November 2014. A little late to the party I had just about finished up with Assassin’s Creed IV: Black Flag. Following the disjointed bore fest that was Assassin’s Creed III, this was an excellent action-adventure game. It had a refreshingly unique sailing mechanic that breathed life into what had become a stale franchise. Hungry for more of the same I remembered Assassin’s Creed: Unity was nearly out. I managed to get myself caught in the hype of this release. The idea of free running across 18th century France stabbing villainous Templars during the French revolution with my buddies was a tantalising offer. Unfortunately for me, I was weighed down with a heavy workload near its release date and forgot to pre-order it as I usually do with AAA games.
Except, I was not unfortunate at all. Anyone who has heard about this game has more than likely heard the controversy surrounding it. It is plagued by countless, bizarre glitches and microtransactions that are not so micro. A seemingly shady review embargo was put in place meaning no review could be published until it lifted twelve hours after launch.
“Having the online elements available and having populated worlds is essential to creating a representative and complete experience for reviewers”, a representative from French publisher Ubisoft told the BBC. Despite this claim many people believe this was nothing more than a deliberate decision that ensured those who had pre-ordered the game would have surrendered their money before any reports of broken gameplay could surface. Unproven, but this is definitely a possibility.
After a lot of public backlash it was announced the first piece of post-launch content would be available for free. The problem here was as an apology this did not go down well with those who had purchased the season pass (a pre-purchase for all post-launch content) because the pass had been devalued.
Consumers of the season pass were offered a choice from six games as another apology. Within the small print of this deal, consumers unknowingly agreed to a deal with Ubisoft whereby they could not sue them. Not exactly a great finale to an already shaky year for this publisher.
This whole situation is one big unavoidable mess. Every cloud has a silver lining though. One positive aspect of this story is that it highlights one of the larger problems found in the gaming industry; pre-order culture.
One argument used in favour of pre-ordering is the guarantee of having access to the product on day one. However, this seems to be holding less and less merit as digital distribution increases in its efficiency. For most titles, and to anyone with a secure internet connection, there really is not much weight to this claim when consumers can purchase from what is essentially an infinite supply.
The aforementioned Assassin’s Creed: Unity perfectly illustrates why pre-ordering has become a disease in need of curing. Lifting the review embargo a few days before launch, as is the norm with video games, would have permitted consumers to make an informed decision to cancel the pre-order and wait for patches to increase stability. For all intents and purposes consumers are handing over money to developers and publishers for a product that is not guaranteed to even function. In this case that was clearly a mistake.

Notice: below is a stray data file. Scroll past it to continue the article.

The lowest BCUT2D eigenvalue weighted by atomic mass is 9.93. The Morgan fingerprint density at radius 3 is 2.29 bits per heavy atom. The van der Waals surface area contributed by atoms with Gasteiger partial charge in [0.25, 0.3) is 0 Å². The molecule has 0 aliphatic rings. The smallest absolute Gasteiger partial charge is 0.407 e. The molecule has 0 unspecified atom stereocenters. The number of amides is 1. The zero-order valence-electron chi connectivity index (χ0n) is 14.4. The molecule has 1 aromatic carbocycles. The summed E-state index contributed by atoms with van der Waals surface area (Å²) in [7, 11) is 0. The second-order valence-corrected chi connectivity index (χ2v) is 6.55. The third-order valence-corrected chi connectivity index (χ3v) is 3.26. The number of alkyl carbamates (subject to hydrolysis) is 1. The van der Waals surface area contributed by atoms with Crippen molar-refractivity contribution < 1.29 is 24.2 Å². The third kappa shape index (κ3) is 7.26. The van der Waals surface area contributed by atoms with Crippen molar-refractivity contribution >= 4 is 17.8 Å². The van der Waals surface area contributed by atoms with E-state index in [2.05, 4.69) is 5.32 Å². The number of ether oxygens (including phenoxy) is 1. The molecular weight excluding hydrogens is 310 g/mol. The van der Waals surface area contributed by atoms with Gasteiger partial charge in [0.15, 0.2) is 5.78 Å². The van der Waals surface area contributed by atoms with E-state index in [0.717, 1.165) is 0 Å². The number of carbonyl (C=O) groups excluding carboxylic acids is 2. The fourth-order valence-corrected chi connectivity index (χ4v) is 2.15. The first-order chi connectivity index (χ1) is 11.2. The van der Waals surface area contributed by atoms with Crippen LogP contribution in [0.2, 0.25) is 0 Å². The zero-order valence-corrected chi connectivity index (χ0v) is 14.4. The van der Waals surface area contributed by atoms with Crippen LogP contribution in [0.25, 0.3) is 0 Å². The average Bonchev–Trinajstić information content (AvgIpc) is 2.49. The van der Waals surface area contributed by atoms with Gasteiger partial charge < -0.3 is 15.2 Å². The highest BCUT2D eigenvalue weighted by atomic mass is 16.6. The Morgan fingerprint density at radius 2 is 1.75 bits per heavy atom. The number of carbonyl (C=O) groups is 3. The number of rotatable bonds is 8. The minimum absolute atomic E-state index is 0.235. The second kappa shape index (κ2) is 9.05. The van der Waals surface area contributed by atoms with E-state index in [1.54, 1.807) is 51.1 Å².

It is on us, as consumers, to tackle pre-order culture because the only thing AAA video game publishers are ever going to really listen to is their investors and profit margins. I’m not trying to implicitly suggest that everyone working for big name video game companies are evil, money grabbing whores, nor do I assume the political standing of a hippy who “hates the corporations, man” because they are in the business of making money. Of course they are. They are businesses with enormous teams. They need money just to stay afloat. Also, were it not for franchises such as Far Cry and Assassin’s Creed, Ubisoft Montreal may not have been able to create smaller, more personal titles such as Child of Light and Valiant Hearts: The Great War.
Nevertheless, it sure would be swell if they could stop with the absolute bullshit pre-order incentives. Restricting content from the main game just to sell it back to us is something we should not stand for. More than five months before the release of Battlefield 4, EA declared that a free map pack would be available to those who pre-order the game. If the announcement was ready to be made then why was it not shipped with the game? This is a blatant restriction of content and only exists to gain pre-order guarantees.
It is not just publishers who pull these stunts. Retailers also encourage this behaviour to try to cash in on pre-order culture. Mass Effect 2 contained a variety of promotional content that was obtainable via pre-ordering through certain retailers. Admittedly, the content was of no major significance. Exclusive weaponry and pieces of armour were on offer. This, however, does not excuse the blatant cash grab of retailers. I do not want to support an industry that allows distributors to gain exclusivity to content that should be shipped with the game originally.
If pre-order culture plagues the gaming industry then it is up to us as consumers to cure it because the whole notion is inherently anti-consumer. Who benefits from restricting content only to sell it to us on top a £40-£50 price tag? Well, everyone involved bar consumers. So stop pre-ordering video games! It’s only going to get worse the more we succumb to this toxic corporate greed. While we’re at it we should stop buying season passes before all content is out too. If giving money for a product that is not guaranteed to work is bizarre then why on earth do we give money for content that does not even exist yet?